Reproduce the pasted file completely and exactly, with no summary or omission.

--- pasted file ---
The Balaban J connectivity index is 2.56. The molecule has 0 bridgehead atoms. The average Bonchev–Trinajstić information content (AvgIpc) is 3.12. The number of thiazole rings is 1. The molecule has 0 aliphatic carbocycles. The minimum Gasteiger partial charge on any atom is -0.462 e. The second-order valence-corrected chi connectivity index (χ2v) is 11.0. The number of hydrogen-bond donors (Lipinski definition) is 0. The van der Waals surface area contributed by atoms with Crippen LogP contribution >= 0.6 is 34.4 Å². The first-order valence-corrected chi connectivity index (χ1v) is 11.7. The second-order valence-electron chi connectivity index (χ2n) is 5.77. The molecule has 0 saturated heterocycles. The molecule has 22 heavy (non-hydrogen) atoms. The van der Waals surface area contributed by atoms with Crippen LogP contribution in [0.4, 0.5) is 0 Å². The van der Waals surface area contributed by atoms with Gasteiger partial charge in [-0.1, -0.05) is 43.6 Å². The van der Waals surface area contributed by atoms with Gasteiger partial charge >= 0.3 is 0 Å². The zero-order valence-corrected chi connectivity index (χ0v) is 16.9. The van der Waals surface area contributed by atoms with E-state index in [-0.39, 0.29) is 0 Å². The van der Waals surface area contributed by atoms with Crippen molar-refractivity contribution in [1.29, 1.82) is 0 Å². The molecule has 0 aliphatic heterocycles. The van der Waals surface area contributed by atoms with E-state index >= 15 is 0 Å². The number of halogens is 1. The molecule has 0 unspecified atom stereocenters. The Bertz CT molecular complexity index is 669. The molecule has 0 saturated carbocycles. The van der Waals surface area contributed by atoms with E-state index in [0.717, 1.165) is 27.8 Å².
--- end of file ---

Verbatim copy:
The Balaban J connectivity index is 2.56. The molecule has 0 bridgehead atoms. The average Bonchev–Trinajstić information content (AvgIpc) is 3.12. The number of thiazole rings is 1. The molecule has 0 aliphatic carbocycles. The minimum Gasteiger partial charge on any atom is -0.462 e. The second-order valence-corrected chi connectivity index (χ2v) is 11.0. The number of hydrogen-bond donors (Lipinski definition) is 0. The van der Waals surface area contributed by atoms with Crippen LogP contribution >= 0.6 is 34.4 Å². The first-order valence-corrected chi connectivity index (χ1v) is 11.7. The second-order valence-electron chi connectivity index (χ2n) is 5.77. The molecule has 0 saturated heterocycles. The molecule has 22 heavy (non-hydrogen) atoms. The van der Waals surface area contributed by atoms with Crippen LogP contribution in [0.4, 0.5) is 0 Å². The van der Waals surface area contributed by atoms with Gasteiger partial charge in [-0.1, -0.05) is 43.6 Å². The van der Waals surface area contributed by atoms with Gasteiger partial charge >= 0.3 is 0 Å². The zero-order valence-corrected chi connectivity index (χ0v) is 16.9. The van der Waals surface area contributed by atoms with E-state index in [-0.39, 0.29) is 0 Å². The van der Waals surface area contributed by atoms with Crippen molar-refractivity contribution in [1.29, 1.82) is 0 Å². The molecule has 0 aliphatic heterocycles. The van der Waals surface area contributed by atoms with E-state index >= 15 is 0 Å². The number of halogens is 1. The molecule has 0 unspecified atom stereocenters. The Bertz CT molecular complexity index is 669. The molecule has 0 saturated carbocycles. The van der Waals surface area contributed by atoms with E-state index in [0.717, 1.165) is 27.8 Å².